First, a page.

Australia's year of pleasure and pain

The local economic and market environment paints a contradictory picture that needs resolution, and the outcome will have a strong bearing on the next election.

The next two months are going to be crucial for the Australian economy and the stock market.

We have started 2013 with a flurry of contradictions, which will need to be resolved.

Corporate chief executives are coming back from their summer holidays determined to cut costs to match the realism of current demand. Boral and BlueScope are leading the charge.

Not surprisingly there are clear predictions of a rise in unemployment (December unemployment rate expected to rise, January 17). Analysts endorse these sentiments, so are forecasting an interim report season that reveals many disappointing numbers.

But against that backdrop the Australian stock market, in line with global markets, has soared. Part of that increase is a re-rating of the worth of yields given the fall in interest rates and in particular the fall in the attractiveness of bank term deposits (Bank depositors fight back, January 16). In addition, better numbers out of China have boosted miners.

Consumer Confidence as measured by Morgan Research has once again risen strongly in the New Year, driven by increasing optimism about personal finances and buying major household items.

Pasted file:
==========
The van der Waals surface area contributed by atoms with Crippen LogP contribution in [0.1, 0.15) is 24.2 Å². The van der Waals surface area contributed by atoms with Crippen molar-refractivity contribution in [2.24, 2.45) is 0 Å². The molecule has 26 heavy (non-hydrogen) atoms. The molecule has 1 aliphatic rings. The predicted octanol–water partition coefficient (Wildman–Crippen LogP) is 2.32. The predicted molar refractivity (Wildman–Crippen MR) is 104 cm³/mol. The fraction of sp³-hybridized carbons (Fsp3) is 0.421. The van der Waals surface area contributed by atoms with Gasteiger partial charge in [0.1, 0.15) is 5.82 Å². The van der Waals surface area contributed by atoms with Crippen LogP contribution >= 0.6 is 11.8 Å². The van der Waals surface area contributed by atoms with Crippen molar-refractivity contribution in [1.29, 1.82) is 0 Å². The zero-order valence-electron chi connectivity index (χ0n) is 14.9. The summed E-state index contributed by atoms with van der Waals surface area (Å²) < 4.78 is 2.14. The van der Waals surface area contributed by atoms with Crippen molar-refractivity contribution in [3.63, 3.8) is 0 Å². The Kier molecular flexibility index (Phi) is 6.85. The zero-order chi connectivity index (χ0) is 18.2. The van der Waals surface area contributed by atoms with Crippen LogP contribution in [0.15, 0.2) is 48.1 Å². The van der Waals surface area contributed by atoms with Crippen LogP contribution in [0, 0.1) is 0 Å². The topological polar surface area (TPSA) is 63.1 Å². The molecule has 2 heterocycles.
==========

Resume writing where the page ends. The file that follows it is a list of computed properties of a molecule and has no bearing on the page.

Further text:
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Some 63 per cent of Australians (a rise of 7 per cent) say now is a ‘good time to buy’ major household items, which is the highest since January 2012.

Now, 32 per cent (a rise of 4 per cent) of Australians say their family is ‘better off’ financially compared to a year ago, while 28 per cent (a fall of 2 per cent) say their family is ‘worse off’ financially.

Most of the opinion polls show a rise support for the Gillard government in line with the rise in consumer sentiment. But the latest Roy Morgan poll shows that the abandonment of the budget surplus and the tough line on single parent pensions has reduced support for the government so coalition support is back up to 52 per cent and the government returns to 48 per cent.

Clearly predicting the outcome of so many contradictions is hard. But let’s have a try. The market probably got ahead of itself on the China resurgence, but there is underlying good news. I am a long-term American bull given its shale oil discoveries, but there is pain ahead given the budget and debt limit debate.

Australia will need to keep reducing interest rates because the high dollar is really hurting. That means shares will continue to be yield plays so chief executives and boards will try and maintain profits in the light of tougher conditions.

High consumer confidence will not be maintained if unemployment rises and consumers begin to fear that a lot more cost cutting is ahead as companies try to maintain profits and dividends .

Dwelling prices should be maintained given lower rates and we will see rises in some areas.

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